It’s Fanboy News!
This week there’s a whole list of stars who refused to take selfies, the CA Autograph Law amended, and more!
Check it out below!
11 Stars Who Refuse to Take Selfies with Fans
Don’t bother asking these celebrities to take a photo with you, chances are they probably won’t.
How Eric Morecambe helped one young boy’s autograph collection
When Bob Middleton was 10 he met Eric Bartholomew at a market stall in Morecambe – little did he know he was about to be helped by the town’s most famous figure head.
Moment Wayne Rooney helped investigators catch conman who’d made £1m selling dodgy football memorabilia when the star told them his autograph had been faked
This is the moment Wayne Rooney sealed the fate of a conman who made £1million from ripping thousands of people off by selling fake sports memorabilia.The former England striker provided an autograph for Trading Standards investigators to prove it wasn’t the same as the one faked on a Manchester United shirt by David Rennie.
I chased Jimi Hendrix on to his coach for his autograph and now it’s made me thousands
A rock fan who chased guitar legend Jimi Hendrix for his autograph at the height of the swinging 60s is thousands of pounds better off thanks to her teenage bravado – more than 50 years later.Lynda Huckerby, 65, was with her step-sister at a concert in April, 1967, when the self-confessed groupie saw a “posh coach” pull up outside a Leicester concert hall and the rock star climb aboard.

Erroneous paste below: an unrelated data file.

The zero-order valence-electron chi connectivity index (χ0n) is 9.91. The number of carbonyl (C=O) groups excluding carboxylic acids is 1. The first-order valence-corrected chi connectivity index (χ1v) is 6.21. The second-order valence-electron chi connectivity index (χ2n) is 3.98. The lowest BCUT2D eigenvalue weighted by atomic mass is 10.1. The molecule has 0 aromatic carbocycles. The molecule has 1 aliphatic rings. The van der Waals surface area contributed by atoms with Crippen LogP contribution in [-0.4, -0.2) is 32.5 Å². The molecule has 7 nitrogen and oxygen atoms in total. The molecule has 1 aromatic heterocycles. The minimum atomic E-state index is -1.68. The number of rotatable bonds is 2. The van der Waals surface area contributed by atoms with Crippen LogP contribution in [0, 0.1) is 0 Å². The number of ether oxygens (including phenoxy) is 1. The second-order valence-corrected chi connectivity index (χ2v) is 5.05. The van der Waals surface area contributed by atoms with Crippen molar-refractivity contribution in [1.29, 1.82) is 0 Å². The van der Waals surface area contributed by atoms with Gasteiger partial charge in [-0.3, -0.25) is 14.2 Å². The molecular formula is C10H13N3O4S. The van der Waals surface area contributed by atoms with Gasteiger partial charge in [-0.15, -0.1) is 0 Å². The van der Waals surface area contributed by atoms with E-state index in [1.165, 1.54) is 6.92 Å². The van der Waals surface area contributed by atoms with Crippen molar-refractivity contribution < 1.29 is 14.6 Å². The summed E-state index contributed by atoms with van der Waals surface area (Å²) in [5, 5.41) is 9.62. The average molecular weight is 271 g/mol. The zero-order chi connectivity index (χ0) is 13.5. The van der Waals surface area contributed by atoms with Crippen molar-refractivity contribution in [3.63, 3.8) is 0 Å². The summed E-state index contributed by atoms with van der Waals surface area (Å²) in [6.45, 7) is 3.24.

Controversial California Autograph Law Amended
Readers of this blog may recall California’s passage of AB-1570 Collectibles: Sale of Autographed Memorabilia, which went into effect in January 2017. That law required all dealers of any autographed material worth more than five dollars to fill out a certificate of authenticity (COA) specifying date of sale, the dealer’s name and street address, and the name and address of the person from whom the autographed item was acquired if the item was not signed in the presence of a dealer. AB-1570’s goals were to prevent the distribution of forged autographs, but many booksellers felt they were swept up by a vague law with onerous requirements. Still others felt that portions of the law constituted an invasion of privacy, citing possible violations of California’s Reader Privacy Act of 2011.
Share on Facebook